AFLP markers were reported to show a greater level of polymorphism and informativeness than any other markers [11], and have been widely used in linkage mapping of several shrimp species [710]. SSR markers have been increasingly used in the construction of linkage maps in the past decade for aquatic species [10,1214]. In this research, we constructed a genetic linkage map of L. vannamei with AFLP and SSR markers using an intermediate F2 cross of slow and fast growth parents and identified 14 QTLs associated with growth-related traits in L. vannamei. With the object of gaining new understanding of genes related to growth traits in a commercial penaeid species, the specific objectives of this present research were to determine the loci that are responsible for variation in growth-related quantitative traits and to provide insight into the genetic architecture of the traits that are interesting for breeding applications in L. vannamei.

Materials and Methods

Animal materials

The parent stocks of L. vannamei used in this research were obtained from a commercial pond of Hainan Guangtai Ocean Breeding Company Limited (Wenchang Breeding Base), China. Following spawning and larval culture, approximately 20,000 progeny were stocked into a 666.6 m2 (33.33 m × 20 m × 1.5 m) pond at an initial density of 30 per m2 for commercial growout. Animals were harvested after about 6 months of pond-growth. At the harvest, broodstock were selected to establish the laboratory-cultured lines for our research. During harvest, a sample of shrimp was measured for determining the size distribution of pond stocks and weight threshold for selection. From these shrimp, five males and 25 females were chosen as founder parents of slow-growth (SG) line; the same number of shrimp was used to initiate fast-growth (FG) line A further 20 FG and SG males and 20 FG and SG females were also sampled to make crosses between FG and SG parents. After selection, the shrimp were transferred to an experimental laboratory. They were measured for total length (TL), body length (BL), first abdominal segment depth (FASD), third abdominal segment depth (TASD), first abdominal segment width (FASW) and partial carapace length (PCL), using a digital camera and Photoshop software [5]. Shrimp body weights (BW) were determined using an electronic balance. An intermediate F2 full-sib population of 43 shrimp, produced by reciprocally mating 4 FG and SG grandparents randomly selected from the above populations and one F1 FS maternal and one F1 SF paternal parent, were used for map construction. Seven growth-related phenotype traits that were measured according to Andriantahina et al. [5] including BW, TL, BL, FASD, TASD, FASW and PCL, were measured for QTLs identification.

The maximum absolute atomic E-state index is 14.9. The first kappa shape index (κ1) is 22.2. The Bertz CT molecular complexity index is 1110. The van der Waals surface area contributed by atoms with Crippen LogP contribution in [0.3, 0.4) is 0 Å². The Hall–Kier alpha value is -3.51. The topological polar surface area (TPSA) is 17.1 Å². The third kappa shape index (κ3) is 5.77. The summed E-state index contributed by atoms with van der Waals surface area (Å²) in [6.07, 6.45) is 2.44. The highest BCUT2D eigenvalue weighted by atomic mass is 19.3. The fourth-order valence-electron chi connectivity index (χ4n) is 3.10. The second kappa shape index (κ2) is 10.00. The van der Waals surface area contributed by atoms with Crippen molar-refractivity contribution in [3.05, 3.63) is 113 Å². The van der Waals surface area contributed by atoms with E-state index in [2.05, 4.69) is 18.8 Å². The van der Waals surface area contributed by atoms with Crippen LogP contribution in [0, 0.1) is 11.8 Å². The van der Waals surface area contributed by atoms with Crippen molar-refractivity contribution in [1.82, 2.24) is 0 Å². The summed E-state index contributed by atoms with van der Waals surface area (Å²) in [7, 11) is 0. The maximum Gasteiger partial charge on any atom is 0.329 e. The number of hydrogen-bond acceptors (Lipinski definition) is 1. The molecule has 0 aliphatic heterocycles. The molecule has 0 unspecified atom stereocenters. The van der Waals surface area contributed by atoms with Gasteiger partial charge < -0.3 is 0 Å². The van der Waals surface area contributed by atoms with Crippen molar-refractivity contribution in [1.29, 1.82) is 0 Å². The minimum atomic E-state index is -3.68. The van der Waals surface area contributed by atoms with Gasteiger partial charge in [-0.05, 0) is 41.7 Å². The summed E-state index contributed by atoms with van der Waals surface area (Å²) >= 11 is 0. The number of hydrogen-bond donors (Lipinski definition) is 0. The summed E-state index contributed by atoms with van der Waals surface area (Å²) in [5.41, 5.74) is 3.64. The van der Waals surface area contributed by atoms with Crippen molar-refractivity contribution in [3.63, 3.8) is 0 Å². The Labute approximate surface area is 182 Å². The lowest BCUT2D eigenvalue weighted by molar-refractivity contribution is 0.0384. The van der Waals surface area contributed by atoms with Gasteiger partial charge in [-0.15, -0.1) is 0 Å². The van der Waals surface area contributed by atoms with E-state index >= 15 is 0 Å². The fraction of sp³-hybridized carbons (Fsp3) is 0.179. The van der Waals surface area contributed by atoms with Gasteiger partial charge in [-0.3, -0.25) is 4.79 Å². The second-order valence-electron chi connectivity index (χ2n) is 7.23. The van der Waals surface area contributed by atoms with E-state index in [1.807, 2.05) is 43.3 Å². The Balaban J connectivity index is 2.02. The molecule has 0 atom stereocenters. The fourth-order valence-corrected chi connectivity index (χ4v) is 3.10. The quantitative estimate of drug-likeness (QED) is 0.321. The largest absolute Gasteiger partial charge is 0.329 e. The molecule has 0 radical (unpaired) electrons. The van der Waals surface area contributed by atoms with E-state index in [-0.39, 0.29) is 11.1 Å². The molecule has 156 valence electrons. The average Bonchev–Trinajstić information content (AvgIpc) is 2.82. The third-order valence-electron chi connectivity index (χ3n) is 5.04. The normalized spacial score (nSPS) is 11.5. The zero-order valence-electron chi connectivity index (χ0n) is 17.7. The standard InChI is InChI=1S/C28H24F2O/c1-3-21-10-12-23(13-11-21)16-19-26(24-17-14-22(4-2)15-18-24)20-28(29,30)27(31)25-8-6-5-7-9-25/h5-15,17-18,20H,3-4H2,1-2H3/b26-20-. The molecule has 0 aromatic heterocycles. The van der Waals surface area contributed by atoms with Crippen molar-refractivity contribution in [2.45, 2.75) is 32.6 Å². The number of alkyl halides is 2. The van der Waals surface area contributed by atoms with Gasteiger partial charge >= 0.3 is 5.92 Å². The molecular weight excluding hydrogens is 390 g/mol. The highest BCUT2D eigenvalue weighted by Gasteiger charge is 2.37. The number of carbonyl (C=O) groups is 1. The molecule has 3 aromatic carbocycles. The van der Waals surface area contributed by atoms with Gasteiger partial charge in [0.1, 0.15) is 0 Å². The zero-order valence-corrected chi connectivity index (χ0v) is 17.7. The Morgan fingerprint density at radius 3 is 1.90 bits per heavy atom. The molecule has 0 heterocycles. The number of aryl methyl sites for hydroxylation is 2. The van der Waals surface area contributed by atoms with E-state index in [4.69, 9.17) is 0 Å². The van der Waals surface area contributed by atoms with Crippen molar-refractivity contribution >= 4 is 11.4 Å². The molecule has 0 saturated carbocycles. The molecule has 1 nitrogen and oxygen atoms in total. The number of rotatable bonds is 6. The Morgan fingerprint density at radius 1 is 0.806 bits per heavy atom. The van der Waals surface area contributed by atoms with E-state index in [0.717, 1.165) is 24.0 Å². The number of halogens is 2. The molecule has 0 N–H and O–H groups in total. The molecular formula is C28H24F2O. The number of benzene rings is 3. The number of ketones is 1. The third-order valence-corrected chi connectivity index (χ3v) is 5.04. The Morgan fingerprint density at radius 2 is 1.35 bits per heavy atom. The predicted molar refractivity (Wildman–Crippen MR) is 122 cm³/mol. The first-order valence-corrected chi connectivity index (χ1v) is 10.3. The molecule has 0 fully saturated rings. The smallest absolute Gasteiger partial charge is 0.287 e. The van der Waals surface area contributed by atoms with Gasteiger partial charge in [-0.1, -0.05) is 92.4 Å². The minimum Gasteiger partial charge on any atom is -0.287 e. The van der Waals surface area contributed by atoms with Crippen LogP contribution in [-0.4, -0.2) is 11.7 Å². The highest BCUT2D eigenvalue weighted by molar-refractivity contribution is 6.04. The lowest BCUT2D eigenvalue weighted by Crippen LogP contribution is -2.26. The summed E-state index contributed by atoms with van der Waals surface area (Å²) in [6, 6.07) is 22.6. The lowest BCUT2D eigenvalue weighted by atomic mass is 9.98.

AFLP analysis

DNA was isolated from the abdominal muscles of L. vannamei using a standard phenol–chloroform method [15]. AFLP analysis was performed according to the protocols described by Vos et al. [16] with small modification. Digestion–ligation reaction mixture contained 3 µl genomic DNA (about 200 ng), 1.1 µl 10 x T4 DNA ligase buffer with ATP, 1.1 µl 0.5 M NaCl, 0.55 µl of 1 mg/ml bovine serum albumin (BSA), 1 U MseI, 5 U EcoRI, 1.0 U T4 DNA ligase, 50 pmol MseI adaptor, 5 pmol EcoRI adaptor and water to bring the final volume to 11 µl. The reaction mixture was incubated at 37 °C for 2 h and then diluted with 150 µl TE0.1 (20 mM Tris–HCl, 0.1 mM EDTA, pH 8.0). Preselective amplification was carried out using primers complementary to adaptor sequence without any additional nucleotides at 3’ end. Selective primers consisted of preselective primers with three selective nucleotides added to 3’ end. EcoRI-selective primers were fluorescently 5’ labeled with FAM. PCR reactions were performed in a PTC-100 or PTC-200 thermal cycler (MJ Research). PCR products labeled with FAM dye were analyzed with an ABI Prism 310 sequencer.

AFLP markers were named according to the primer pairs used to generate them and also their size. EcoRI- and MseI-selective primers were respectively coded by letters and numbers followed by a letter f (fragment) and digits representing the size in base pairs [17]. For instance, D8f100 refers to 100-bp fragment generated by EcoRI primer D (ACG) and MseI primer 8 (CAT).

Microsatellite genotyping

Microsatellites were scored using 0.2 µM dye-labeled (5-FAM) forward primers and 0.5 µM reverse primers. PCR reactions were conducted as follows: initial denaturation for 5 min at 94 °C, followed by 35 cycles for 30 s at 94 °C, 30 s at optimal annealing temperature, and 30 s at 72 °C, last followed by 10 min at 72 °C. PCR products labeled with FAM dye were also analyzed with an ABI Prism 310 sequencer.